John of the Cross writes about the Dark Night of the Soul, that place where you feel as though God has left you out in the storm alone. He posits that this is the time when God purges us of the attitudes and behavior that block us from the Sunlight of the Spirit.
We all have seasons in our lives that constitute a Dark Night of the Soul – health scare, a wayward child, a divorce, the death of a loved one, a job loss. In our fear, we try to control the outcome. We go to God and tell him exactly what He ought to do: heal, fix, repair, comfort, and replace.
While we should go to God and ask for what we need, we have to be careful not to subordinate our Higher Power. When rattling off a to-do list, we’ve made God an administrative assistant. We’ve forgotten that God is not subordinate to our wishes, but instead, we are to be submissive to his wishes. Why? Because God is all-knowing, all-wise, and frankly knows more than we do.
Richard Rohr talks about how God’s freedom, his incomprehensible ability to do whatever He wants, can be threatening to mere mortals. Because “it takes away all of our ability to control or engineer the process. It leaves us powerless and changes the language from any language of performance or achievement to that of surrender, trust, and vulnerability… we cannot control God by any means whatsoever, not even by our good behavior, which tends to be our first and natural instinct.”
Currently, I’m in the middle of a Dark Night of the Soul and I’ve been through this same process of trying to bribe God into doing my will so that I’ll feel more comfortable.
My prayers look like this:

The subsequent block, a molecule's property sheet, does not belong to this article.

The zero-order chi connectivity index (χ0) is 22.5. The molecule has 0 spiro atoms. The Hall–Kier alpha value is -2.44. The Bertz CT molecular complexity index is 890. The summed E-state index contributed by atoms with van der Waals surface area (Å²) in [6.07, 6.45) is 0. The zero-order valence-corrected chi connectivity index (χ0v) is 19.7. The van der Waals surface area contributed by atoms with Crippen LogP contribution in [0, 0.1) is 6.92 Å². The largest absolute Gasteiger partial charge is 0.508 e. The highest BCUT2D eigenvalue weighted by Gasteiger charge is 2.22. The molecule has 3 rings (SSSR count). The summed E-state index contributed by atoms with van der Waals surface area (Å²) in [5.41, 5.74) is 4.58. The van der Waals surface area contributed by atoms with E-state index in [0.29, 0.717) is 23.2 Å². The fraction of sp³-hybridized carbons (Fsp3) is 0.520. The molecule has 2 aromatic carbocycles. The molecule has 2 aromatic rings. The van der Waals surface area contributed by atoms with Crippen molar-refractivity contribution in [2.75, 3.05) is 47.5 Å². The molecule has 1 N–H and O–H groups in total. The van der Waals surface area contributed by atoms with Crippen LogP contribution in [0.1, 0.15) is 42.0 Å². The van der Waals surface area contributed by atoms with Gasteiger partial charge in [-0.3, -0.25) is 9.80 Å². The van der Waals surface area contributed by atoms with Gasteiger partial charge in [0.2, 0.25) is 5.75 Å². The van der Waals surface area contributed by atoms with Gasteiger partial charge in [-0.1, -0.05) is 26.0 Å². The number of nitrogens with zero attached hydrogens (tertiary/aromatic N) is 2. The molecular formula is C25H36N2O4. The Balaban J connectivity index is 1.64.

Fall: “Dear God, you can do anything. Please give me the power and knowledge to take the next right step to fix this.
Winter: “Come on, God, I’ve been asking for direction. Tell me what to do.. “
Spring: “God, I’ve been praying about this for months; I don’t know what to do. You’ll have to fix this.”
Summer: “Can you fix this? It seems like you’ve backed yourself into a corner with this whole free will thing.”
Fall: I’m wasting my time. God isn’t listening.
Winter: Forget it.
When I stop cajoling, negotiating, petitioning, and outright begging, that’s when I have surrendered. If it looks like giving up, it’s because I have. I can’t engineer or control; I have to be vulnerable before God. The temptation is to think that if I take action XYZ, then my situation will change. That’s just another way of my trying to control and engineer. I may feel better taking some action, but ultimately, it’s God’s movie; I’m just a bit player.
Why this process? Let’s go back to John of the Cross. He says it’s to burn away the stuff that’s standing in the way of true intimacy with the God of the Universe. We want to be free of these thoughts and behaviors that put us into conflict with others and our selves. Allow God’s love and light to flow through us like a sieve. It never runs out, always flows forth. Now that would be some good stuff, right?
Just for today
I will wait for God. I will trust that whatever is happening will ultimately improve my soul.
God, when I attempt to control you with my prayers or thoughts, please give me the presence of mind to remember that You are God and I am not.